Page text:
On April 18, a coalition of business groups including the National Association of Manufacturers challenged the Environmental Protection Agency's regulation of greenhouse gases (GHG) under the Clean Air Act (CAA). The industry organizations are asking the U.S. Supreme Court to review a D.C. appeals court decision upholding EPA's right to regulate GHG as air pollutants.
NAM President Jay Timmons called the regulation "one of the most costly, complex and encompassing energy regulatory issues facing manufacturers" and warned it was "damaging to our global competitiveness." The coalition said the regulations could impact 6 million stationary sources of GHG emissions, including 200,000 manufacturing facilities.
EPA took the lead in the GHG fight when it became clear that a cap-and-trade program to reduce GHG emissions would not be enacted by the U.S. Congress in 2010. The Supreme Court had cleared the way for EPA action when it ruled in 2007 that carbon dioxide and other greenhouse gases were covered by CAA's definition of air pollutants. In December 2009, EPA found that certain greenhouse gases threatened the public health. As a result, EPA said it was compelled to issue new regulations to control them.
Manufacturers clearly have an interest in how GHG is regulated. Manufacturing uses about one-third of the energy consumed in the U.S. Manufacturers have become more frugal users of energy; from 2002 to 2010, energy consumption fell 17% in the sector, partly due to improvements in energy efficiency and partly due to changes in the nation's manufacturing output mix.
Dire Consequences Predicted from Carbon Pollution
The case for action against greenhouse gases is well known – and intensely debated. In its 2007 report, the Intergovernmental Panel on Climate Change, the body created by the United Nations to study climate change, found "unequivocal" evidence of warming of the planet and that "most" of this warming was due to increases in GHG emissions caused by human activity.
The consequences of global warming are so dire that they seem akin to the script of a science fiction movie. EPA's Regina McCarthy told a House subcommittee in June 2012 that "carbon pollution and resulting climate change are expected to lead to more intense hurricanes and storms, heavier and more frequent flooding, increased drought, and more severe wildfires…" The results could range from starvation and diseases to mass migrations and war.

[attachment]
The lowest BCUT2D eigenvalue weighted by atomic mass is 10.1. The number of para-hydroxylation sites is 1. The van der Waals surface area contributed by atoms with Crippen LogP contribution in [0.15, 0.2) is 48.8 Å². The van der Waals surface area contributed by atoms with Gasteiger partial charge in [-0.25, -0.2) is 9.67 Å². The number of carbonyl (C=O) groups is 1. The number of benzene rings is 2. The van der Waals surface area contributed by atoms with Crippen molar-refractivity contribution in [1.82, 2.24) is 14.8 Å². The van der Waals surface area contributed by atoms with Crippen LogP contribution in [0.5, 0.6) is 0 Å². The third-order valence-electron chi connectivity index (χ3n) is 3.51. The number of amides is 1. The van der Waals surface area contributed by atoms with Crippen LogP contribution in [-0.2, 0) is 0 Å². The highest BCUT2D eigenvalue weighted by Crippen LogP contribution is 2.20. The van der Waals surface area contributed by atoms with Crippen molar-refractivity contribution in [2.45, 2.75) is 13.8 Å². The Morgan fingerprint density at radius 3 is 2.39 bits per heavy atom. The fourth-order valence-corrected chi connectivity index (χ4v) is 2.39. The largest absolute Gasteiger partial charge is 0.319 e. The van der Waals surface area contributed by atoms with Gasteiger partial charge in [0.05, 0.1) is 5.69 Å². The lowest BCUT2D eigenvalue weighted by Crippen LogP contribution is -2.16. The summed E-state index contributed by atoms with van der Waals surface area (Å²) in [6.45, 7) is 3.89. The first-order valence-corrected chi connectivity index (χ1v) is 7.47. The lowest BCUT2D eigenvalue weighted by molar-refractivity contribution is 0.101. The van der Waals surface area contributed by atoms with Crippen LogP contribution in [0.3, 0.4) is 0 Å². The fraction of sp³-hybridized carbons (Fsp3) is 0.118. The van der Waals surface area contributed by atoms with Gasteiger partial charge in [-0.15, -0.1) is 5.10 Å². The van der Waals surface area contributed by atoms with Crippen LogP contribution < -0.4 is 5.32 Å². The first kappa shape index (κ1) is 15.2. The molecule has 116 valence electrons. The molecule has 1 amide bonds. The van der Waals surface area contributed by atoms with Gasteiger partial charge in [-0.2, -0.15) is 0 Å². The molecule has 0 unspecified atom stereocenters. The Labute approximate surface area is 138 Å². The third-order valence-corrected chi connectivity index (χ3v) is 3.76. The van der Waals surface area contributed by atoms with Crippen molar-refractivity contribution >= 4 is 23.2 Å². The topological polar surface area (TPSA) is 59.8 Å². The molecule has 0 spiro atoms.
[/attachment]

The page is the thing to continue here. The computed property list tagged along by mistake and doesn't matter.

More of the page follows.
Despite broad scientific consensus on the threat from global warming, many critics remain skeptical of climate change forecasts and see GHG rules as a formula for raising energy costs and making U.S. manufacturing less competitive. Opponents of EPA's actions have argued broadly that the Clean Air Act was never intended to regulate GHG. In particular, they have been critical of the tailoring rule which EPA developed to phase in permitting requirements under CAA.
A second front in the global warming battle could open if any political momentum builds for a U.S. carbon tax. The most popular version would tie in a carbon tax with tax reform so that consumers who would feel the effects of the tax at the pump would find relief in lower tax rates. NAM is firmly opposed, warning that such a tax would have "a net negative effect on consumption, investment and jobs…."
While the costly legislative and regulatory battles play out, the American public does not put great emphasis on climate change action. In January, a Pew Research poll found that only 28% said dealing with global warming was a top priority for the president and Congress this year. This comes despite a March survey that found 69% believe there is solid evidence that the earth is getting warmer and a growing belief (42% in October 2012 versus 34% in 2010) that the warming is caused by human activity.
Public attitudes provide support for both climate change activists and critics. Activists can argue that the public recognizes the problem and supports a broad range of actions to reduce carbon emissions such as improved mileage standards for cars. Critics can point to a public that is much more intensely focused on the economy and jobs, and argue that more regulation imperils both. It is a formula for the kind of expensive, prolonged public policy stalemate that we have become increasingly used to.